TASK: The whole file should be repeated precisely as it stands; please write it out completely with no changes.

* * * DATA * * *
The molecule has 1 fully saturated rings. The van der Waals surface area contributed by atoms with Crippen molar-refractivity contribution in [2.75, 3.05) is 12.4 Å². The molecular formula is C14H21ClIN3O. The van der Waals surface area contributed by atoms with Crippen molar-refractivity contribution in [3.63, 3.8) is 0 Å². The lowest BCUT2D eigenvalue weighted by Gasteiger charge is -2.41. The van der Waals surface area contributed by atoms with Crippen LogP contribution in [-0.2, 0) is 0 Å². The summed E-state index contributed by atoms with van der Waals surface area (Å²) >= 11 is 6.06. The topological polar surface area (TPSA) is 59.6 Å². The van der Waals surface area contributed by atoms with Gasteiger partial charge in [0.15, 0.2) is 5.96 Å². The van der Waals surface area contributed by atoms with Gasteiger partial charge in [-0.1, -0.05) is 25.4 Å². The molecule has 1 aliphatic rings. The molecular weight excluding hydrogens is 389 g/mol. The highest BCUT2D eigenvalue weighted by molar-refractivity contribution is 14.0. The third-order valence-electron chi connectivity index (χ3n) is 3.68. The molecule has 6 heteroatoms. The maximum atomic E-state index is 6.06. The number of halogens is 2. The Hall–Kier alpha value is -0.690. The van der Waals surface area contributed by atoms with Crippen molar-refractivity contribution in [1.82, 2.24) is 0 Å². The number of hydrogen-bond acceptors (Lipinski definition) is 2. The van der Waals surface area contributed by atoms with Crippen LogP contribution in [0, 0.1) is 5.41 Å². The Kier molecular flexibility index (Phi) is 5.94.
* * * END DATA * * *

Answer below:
The molecule has 1 fully saturated rings. The van der Waals surface area contributed by atoms with Crippen molar-refractivity contribution in [2.75, 3.05) is 12.4 Å². The molecular formula is C14H21ClIN3O. The van der Waals surface area contributed by atoms with Crippen molar-refractivity contribution in [3.63, 3.8) is 0 Å². The lowest BCUT2D eigenvalue weighted by Gasteiger charge is -2.41. The van der Waals surface area contributed by atoms with Crippen LogP contribution in [-0.2, 0) is 0 Å². The summed E-state index contributed by atoms with van der Waals surface area (Å²) >= 11 is 6.06. The topological polar surface area (TPSA) is 59.6 Å². The van der Waals surface area contributed by atoms with Gasteiger partial charge in [0.15, 0.2) is 5.96 Å². The van der Waals surface area contributed by atoms with Gasteiger partial charge in [-0.1, -0.05) is 25.4 Å². The molecule has 1 aliphatic rings. The molecular weight excluding hydrogens is 389 g/mol. The highest BCUT2D eigenvalue weighted by molar-refractivity contribution is 14.0. The third-order valence-electron chi connectivity index (χ3n) is 3.68. The molecule has 6 heteroatoms. The maximum atomic E-state index is 6.06. The number of halogens is 2. The Hall–Kier alpha value is -0.690. The van der Waals surface area contributed by atoms with Crippen molar-refractivity contribution in [1.82, 2.24) is 0 Å². The number of hydrogen-bond acceptors (Lipinski definition) is 2. The van der Waals surface area contributed by atoms with Crippen LogP contribution in [0, 0.1) is 5.41 Å². The Kier molecular flexibility index (Phi) is 5.94.